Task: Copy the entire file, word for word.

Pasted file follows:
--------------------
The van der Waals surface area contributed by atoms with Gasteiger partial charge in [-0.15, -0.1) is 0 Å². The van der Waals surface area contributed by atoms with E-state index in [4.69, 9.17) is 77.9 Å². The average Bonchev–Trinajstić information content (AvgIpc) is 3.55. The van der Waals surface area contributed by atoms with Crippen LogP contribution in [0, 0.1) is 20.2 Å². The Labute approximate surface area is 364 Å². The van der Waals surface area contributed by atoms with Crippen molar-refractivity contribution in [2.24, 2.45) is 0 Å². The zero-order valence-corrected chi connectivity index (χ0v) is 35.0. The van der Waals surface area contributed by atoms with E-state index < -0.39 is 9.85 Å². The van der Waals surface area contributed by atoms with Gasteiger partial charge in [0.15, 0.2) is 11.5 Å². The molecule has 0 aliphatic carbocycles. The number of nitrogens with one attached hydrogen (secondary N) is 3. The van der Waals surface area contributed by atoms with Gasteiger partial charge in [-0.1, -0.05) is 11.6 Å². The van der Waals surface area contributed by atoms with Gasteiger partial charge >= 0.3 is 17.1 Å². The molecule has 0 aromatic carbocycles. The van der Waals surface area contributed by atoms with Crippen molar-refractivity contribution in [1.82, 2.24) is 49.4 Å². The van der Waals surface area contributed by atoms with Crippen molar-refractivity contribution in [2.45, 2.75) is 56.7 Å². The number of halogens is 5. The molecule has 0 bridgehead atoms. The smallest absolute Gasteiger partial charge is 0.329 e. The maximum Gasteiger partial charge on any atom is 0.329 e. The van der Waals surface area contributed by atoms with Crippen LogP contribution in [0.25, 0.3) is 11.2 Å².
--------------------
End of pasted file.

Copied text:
The van der Waals surface area contributed by atoms with Gasteiger partial charge in [-0.15, -0.1) is 0 Å². The van der Waals surface area contributed by atoms with E-state index in [4.69, 9.17) is 77.9 Å². The average Bonchev–Trinajstić information content (AvgIpc) is 3.55. The van der Waals surface area contributed by atoms with Crippen LogP contribution in [0, 0.1) is 20.2 Å². The Labute approximate surface area is 364 Å². The van der Waals surface area contributed by atoms with Crippen molar-refractivity contribution in [2.24, 2.45) is 0 Å². The zero-order valence-corrected chi connectivity index (χ0v) is 35.0. The van der Waals surface area contributed by atoms with E-state index < -0.39 is 9.85 Å². The van der Waals surface area contributed by atoms with Gasteiger partial charge in [0.15, 0.2) is 11.5 Å². The molecule has 0 aliphatic carbocycles. The number of nitrogens with one attached hydrogen (secondary N) is 3. The van der Waals surface area contributed by atoms with Gasteiger partial charge in [-0.1, -0.05) is 11.6 Å². The van der Waals surface area contributed by atoms with Gasteiger partial charge >= 0.3 is 17.1 Å². The molecule has 0 aromatic carbocycles. The van der Waals surface area contributed by atoms with Crippen molar-refractivity contribution in [1.82, 2.24) is 49.4 Å². The van der Waals surface area contributed by atoms with Crippen molar-refractivity contribution in [2.45, 2.75) is 56.7 Å². The number of halogens is 5. The molecule has 0 bridgehead atoms. The smallest absolute Gasteiger partial charge is 0.329 e. The maximum Gasteiger partial charge on any atom is 0.329 e. The van der Waals surface area contributed by atoms with Crippen LogP contribution in [0.25, 0.3) is 11.2 Å².